The smartest thing you can do as a creative professional is to have a mentor by your side. This needs to be someone more experienced than yourself in whatever discipline you’re active in, be it photography, graphic design, writing, web design, whatever your craft happens to be.

Here’s the thing though, choose a mentor who’s crafted a sound business and has set his hourly rates and is being fed from his craft that he can generously offer you some of his time. Don’t take the advice of frustrated artists who haven’t figured out that business is also an art-form and it requires discipline, practice, training, structure and creativity. Most importantly though, seek a mentor who puts his ego aside to serve you and is able to empathise with your personal goals and situation in life. A true mentor or a coach doesn’t seek to mould you in his or her shape but rather works with you to bring out your best so you can apply it to your business practice.

I’m a storyteller first and foremost and I can project into the future, or so I think, if I know someone’s past. Though lately, I’ve been challenged to think of a better way to get a sense of people without knowing their backstories. My value of self-actualisation has led me to a prolific writer who’s studied some of the best minds working on people who are constantly growing and improving their creativity and productivity. Within all the guides he’d supplied on a range of topics from nutrition to mindfulness to meditation to tapping into creativity to using structures like the hero’s journey as a framework for personal growth, I was very lucky if I got any anecdotal references. His about page also didn’t contain any personal information.

He kept it all about THE WORK.

I was curious. Why the secrecy? What’s he trying to hide? Why isn’t he transparent about who he is? He responded saying he’s a private person and he found the personal stories ego-ic.

I had my answer.

All this need I had to talk about myself was ego-ic. It was helpful to me in examining how I was still living within the tight frame of limiting beliefs but my clients and the people who found my website, they simply didn’t care. They wanted to engage me for my work and not for overcoming challenges which seem huge to me, but are simply molehills.

So I cut out much of my about page.

My business coach is also someone who doesn’t talk about himself on his about page. His website is called What Do Clients Really Want? (WDCRW)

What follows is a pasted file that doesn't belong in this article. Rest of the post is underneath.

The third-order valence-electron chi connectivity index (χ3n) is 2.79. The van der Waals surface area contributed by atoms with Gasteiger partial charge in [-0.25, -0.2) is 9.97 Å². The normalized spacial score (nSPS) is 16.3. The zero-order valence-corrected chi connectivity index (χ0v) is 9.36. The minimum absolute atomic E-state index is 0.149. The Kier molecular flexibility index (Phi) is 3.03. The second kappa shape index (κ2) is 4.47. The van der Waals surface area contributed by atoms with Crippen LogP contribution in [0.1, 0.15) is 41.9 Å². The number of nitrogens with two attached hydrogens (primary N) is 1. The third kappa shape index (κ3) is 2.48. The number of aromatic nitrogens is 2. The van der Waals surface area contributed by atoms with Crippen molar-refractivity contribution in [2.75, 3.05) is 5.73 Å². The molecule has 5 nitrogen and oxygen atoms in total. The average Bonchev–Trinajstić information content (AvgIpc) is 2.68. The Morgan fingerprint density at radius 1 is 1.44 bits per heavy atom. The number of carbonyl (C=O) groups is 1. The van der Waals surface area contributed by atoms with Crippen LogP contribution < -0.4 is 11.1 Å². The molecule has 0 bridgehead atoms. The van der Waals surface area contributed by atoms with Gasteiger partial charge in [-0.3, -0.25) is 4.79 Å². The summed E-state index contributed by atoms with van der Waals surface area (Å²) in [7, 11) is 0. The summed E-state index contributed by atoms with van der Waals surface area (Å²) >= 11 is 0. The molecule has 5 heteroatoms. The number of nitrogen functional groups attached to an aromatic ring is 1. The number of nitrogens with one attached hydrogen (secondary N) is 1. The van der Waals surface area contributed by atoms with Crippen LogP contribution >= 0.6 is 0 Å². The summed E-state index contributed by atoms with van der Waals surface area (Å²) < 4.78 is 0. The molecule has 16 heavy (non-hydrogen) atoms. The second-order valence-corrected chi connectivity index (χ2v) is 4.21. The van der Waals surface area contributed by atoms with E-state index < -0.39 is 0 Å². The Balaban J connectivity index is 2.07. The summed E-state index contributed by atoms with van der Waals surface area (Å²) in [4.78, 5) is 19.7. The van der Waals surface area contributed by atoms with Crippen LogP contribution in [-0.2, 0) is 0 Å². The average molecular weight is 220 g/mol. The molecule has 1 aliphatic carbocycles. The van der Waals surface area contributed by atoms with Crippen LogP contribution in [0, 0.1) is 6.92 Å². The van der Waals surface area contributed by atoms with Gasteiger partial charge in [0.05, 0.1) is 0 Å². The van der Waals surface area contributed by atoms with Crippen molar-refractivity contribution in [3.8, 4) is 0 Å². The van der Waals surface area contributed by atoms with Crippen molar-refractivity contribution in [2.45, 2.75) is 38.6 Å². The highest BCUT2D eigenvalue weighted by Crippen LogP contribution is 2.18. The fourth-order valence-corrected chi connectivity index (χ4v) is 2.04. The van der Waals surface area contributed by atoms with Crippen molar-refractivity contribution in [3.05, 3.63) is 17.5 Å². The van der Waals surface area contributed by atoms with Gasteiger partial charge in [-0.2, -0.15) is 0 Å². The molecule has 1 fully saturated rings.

Apparently, clients don’t want all your personal history.

They want to know what you can do for them. This is what James has been providing to me. He’s been helping me shape and refine my business model, which admittedly is still buried under mud but I can at least foresee running a workshop helping local business owners write engaging books. During these workshops we’d uncover their business practices and how everything they do in their business is shaped by a desire to serve their customers.

The businesses I work with can be as diverse as Turkish restaurants who have adapted to the Australian life and culture, naturopaths, energy healers, physios, basically any and every business owner with the passion and drive to have practiced their business in a disciplined way because it is their vocation. They’re in it for more than just money.

Why Start with Why?

Identifying why you do something and how it strengthens your core values gets you to stick with it. What I notice on WDCRW is James has identified his core values. They are family, church, reading (chances are he’ll read this, hi James!) and helping people. Lucky me! Core values are more important than whatever has happened in one’s past, what school they’ve attended or companies they worked for. Core values are the basis for one’s work. They are THE WHY.

And here’s why you must start with THE WHY

I’m now enrolled in Scott Jeffrey’s Core Values online course to revisit my core values, which I’d previously identified as the following:

  • Self-actualisation
  • Community
  • Creativity

It only makes sense that I keep doing my vocation, writing, constantly improving and self-actualising into a published author, then serving my community by helping local businesses articulate their why and work through their books. We’d be in a constant flow of creativity in doing this work individually and collaboratively.

It’s all beginning to take shape.

Thank you, James.